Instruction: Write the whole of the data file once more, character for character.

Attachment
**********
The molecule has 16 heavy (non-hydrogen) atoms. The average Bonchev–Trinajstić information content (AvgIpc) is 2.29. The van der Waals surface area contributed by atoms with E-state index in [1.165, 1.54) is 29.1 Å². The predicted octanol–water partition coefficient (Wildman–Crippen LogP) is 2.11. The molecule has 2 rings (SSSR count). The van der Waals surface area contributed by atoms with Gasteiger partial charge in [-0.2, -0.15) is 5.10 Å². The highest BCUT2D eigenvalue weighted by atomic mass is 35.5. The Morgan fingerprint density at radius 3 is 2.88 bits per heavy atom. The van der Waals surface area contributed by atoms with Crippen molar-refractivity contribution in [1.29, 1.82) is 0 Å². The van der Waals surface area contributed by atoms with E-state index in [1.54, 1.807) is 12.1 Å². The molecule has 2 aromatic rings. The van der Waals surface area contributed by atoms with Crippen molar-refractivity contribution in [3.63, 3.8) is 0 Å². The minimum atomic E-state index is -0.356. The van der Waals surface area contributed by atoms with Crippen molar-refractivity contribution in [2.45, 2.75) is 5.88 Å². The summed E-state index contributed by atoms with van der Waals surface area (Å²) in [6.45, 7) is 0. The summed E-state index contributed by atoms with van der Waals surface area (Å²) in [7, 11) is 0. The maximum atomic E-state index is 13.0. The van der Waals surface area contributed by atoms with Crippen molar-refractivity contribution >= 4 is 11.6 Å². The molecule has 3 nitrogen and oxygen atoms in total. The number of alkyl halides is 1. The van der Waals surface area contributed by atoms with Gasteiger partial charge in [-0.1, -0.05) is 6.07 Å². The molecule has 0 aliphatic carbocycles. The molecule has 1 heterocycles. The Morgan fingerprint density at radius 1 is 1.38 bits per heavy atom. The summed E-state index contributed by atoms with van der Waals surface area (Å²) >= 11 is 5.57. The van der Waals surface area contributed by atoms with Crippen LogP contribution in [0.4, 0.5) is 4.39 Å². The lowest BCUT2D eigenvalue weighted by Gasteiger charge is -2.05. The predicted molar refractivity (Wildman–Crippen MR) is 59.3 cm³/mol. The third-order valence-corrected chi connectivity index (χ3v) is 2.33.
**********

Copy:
The molecule has 16 heavy (non-hydrogen) atoms. The average Bonchev–Trinajstić information content (AvgIpc) is 2.29. The van der Waals surface area contributed by atoms with E-state index in [1.165, 1.54) is 29.1 Å². The predicted octanol–water partition coefficient (Wildman–Crippen LogP) is 2.11. The molecule has 2 rings (SSSR count). The van der Waals surface area contributed by atoms with Gasteiger partial charge in [-0.2, -0.15) is 5.10 Å². The highest BCUT2D eigenvalue weighted by atomic mass is 35.5. The Morgan fingerprint density at radius 3 is 2.88 bits per heavy atom. The van der Waals surface area contributed by atoms with Crippen molar-refractivity contribution in [1.29, 1.82) is 0 Å². The van der Waals surface area contributed by atoms with E-state index in [1.54, 1.807) is 12.1 Å². The molecule has 2 aromatic rings. The van der Waals surface area contributed by atoms with Crippen molar-refractivity contribution in [3.63, 3.8) is 0 Å². The minimum atomic E-state index is -0.356. The van der Waals surface area contributed by atoms with Crippen molar-refractivity contribution in [2.45, 2.75) is 5.88 Å². The summed E-state index contributed by atoms with van der Waals surface area (Å²) in [6.45, 7) is 0. The summed E-state index contributed by atoms with van der Waals surface area (Å²) in [7, 11) is 0. The maximum atomic E-state index is 13.0. The van der Waals surface area contributed by atoms with Crippen molar-refractivity contribution >= 4 is 11.6 Å². The molecule has 3 nitrogen and oxygen atoms in total. The number of alkyl halides is 1. The van der Waals surface area contributed by atoms with Gasteiger partial charge in [-0.1, -0.05) is 6.07 Å². The molecule has 0 aliphatic carbocycles. The molecule has 1 heterocycles. The Morgan fingerprint density at radius 1 is 1.38 bits per heavy atom. The summed E-state index contributed by atoms with van der Waals surface area (Å²) >= 11 is 5.57. The van der Waals surface area contributed by atoms with Crippen LogP contribution in [0.4, 0.5) is 4.39 Å². The lowest BCUT2D eigenvalue weighted by Gasteiger charge is -2.05. The predicted molar refractivity (Wildman–Crippen MR) is 59.3 cm³/mol. The third-order valence-corrected chi connectivity index (χ3v) is 2.33.